Thursday, June 15, 2017

Don't Approach Your Writing Randomly

I see a lot of writers out there really trying to get published. They write and write. They submit. They edit. They are going at their writing with a wild abandon. The problem however, is there is simply no focus to their writing. So what are these writers doing? They are trying to write everything.

This group of writers are the people who tend to follow trends and what the latest thing is an editor or agent is looking for. They attend a conference and hear that a publisher is opening up a new line. At that moment, they proceed to start writing a story that will fit that line, or go back and start tweaking a story they already have to fit that line.

These authors start writing for one line, hear an editor is actively acquiring for another line and then dive into writing a project there.

These authors often have stories in 3-8 different genres and trying to throw all of those ideas out there to editors or agents in the hopes something will stick.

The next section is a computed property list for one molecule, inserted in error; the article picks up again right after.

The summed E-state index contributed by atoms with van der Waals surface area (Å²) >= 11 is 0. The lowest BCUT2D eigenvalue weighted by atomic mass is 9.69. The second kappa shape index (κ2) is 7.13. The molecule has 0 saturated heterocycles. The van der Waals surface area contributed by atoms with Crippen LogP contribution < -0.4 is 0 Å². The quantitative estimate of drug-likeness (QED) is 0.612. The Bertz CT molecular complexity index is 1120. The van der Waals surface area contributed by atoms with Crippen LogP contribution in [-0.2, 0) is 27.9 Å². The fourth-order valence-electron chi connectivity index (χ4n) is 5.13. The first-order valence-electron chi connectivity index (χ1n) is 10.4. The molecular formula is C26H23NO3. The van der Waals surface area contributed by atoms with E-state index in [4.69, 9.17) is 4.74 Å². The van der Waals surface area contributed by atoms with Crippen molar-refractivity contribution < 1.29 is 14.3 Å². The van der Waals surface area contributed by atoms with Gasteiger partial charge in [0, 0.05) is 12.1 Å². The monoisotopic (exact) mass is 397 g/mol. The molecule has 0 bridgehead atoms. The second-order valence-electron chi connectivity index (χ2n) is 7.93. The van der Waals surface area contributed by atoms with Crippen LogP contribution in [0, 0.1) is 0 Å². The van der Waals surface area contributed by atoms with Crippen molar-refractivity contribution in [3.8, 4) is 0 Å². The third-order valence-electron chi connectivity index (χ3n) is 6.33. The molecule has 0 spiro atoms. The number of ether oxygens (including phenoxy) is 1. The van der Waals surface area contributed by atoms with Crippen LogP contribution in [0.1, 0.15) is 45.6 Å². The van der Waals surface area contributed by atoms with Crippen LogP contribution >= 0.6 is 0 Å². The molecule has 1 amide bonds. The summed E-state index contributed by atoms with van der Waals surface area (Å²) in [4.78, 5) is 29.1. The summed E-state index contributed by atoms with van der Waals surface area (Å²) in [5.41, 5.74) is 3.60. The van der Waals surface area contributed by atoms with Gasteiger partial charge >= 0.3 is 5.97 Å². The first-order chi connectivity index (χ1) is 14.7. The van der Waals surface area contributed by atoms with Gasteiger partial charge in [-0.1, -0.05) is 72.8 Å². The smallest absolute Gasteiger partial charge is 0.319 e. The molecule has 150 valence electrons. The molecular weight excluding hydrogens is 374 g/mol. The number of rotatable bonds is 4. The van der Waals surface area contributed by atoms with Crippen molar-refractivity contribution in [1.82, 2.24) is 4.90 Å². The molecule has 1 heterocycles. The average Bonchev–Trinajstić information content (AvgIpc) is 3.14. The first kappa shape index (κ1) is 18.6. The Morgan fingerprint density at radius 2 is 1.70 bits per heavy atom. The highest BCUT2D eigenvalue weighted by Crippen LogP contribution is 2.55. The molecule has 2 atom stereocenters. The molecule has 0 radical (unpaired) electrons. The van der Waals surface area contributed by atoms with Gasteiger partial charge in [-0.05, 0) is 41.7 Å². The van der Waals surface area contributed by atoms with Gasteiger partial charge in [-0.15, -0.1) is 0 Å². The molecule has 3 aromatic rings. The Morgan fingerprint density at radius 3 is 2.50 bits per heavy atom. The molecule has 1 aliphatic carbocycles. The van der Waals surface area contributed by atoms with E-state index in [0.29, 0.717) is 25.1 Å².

But, the problem with this approach is they are not fully learning that genre or building their skills in that genre.

A good analogy of this would be the approach many parents are taking with their kids and outside activities. I hear so many parent say, "I want to expose my son or daughter to as many different sports or activities as I can. I want them to get a sense of what they can really be successful in." While this sounds like a great idea, to be successful in something takes time. It is not something that you just acquire after one season of soccer or a summer league of swimming. The end result is that the kid is just exposed to a lot but not very successful in any of the activities. When asked at the end of the season if they want to go on, the kids often decide to shift to another activity. Why? They were not on the A-Squad. They simply were outclassed by those kids who do this on a regular basis and really focused their attention on that skill.

I would also add that the approach of having a lot of different projects makes it really hard for the agents when we are submitting projects. If one project doesn't work, editors will often ask if this person has something else. If all we have is a project in another genre, the conversation is over.

The big message here is to focus on your writing. Know where you want to be and do it well. Don't try to be good in a lot of things. Be really good in one thing.

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